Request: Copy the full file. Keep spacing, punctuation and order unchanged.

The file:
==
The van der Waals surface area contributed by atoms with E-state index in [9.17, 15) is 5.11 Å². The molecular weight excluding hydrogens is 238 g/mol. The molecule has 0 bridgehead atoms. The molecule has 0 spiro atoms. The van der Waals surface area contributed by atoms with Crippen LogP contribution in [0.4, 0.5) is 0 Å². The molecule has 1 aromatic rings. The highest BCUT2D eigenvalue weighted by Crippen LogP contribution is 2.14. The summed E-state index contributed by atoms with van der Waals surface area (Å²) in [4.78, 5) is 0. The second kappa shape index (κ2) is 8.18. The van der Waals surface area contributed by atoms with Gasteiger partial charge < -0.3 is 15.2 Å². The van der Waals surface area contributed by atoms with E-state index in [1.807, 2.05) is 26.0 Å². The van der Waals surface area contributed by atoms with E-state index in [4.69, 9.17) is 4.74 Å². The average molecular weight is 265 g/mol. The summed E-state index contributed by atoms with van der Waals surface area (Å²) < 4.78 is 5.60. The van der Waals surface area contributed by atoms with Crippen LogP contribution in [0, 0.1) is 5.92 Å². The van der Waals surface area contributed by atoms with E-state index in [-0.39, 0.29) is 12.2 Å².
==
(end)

The van der Waals surface area contributed by atoms with E-state index in [9.17, 15) is 5.11 Å². The molecular weight excluding hydrogens is 238 g/mol. The molecule has 0 bridgehead atoms. The molecule has 0 spiro atoms. The van der Waals surface area contributed by atoms with Crippen LogP contribution in [0.4, 0.5) is 0 Å². The molecule has 1 aromatic rings. The highest BCUT2D eigenvalue weighted by Crippen LogP contribution is 2.14. The summed E-state index contributed by atoms with van der Waals surface area (Å²) in [4.78, 5) is 0. The second kappa shape index (κ2) is 8.18. The van der Waals surface area contributed by atoms with Gasteiger partial charge < -0.3 is 15.2 Å². The van der Waals surface area contributed by atoms with E-state index in [1.807, 2.05) is 26.0 Å². The van der Waals surface area contributed by atoms with E-state index in [4.69, 9.17) is 4.74 Å². The average molecular weight is 265 g/mol. The summed E-state index contributed by atoms with van der Waals surface area (Å²) < 4.78 is 5.60. The van der Waals surface area contributed by atoms with Crippen LogP contribution in [0, 0.1) is 5.92 Å². The van der Waals surface area contributed by atoms with E-state index in [-0.39, 0.29) is 12.2 Å².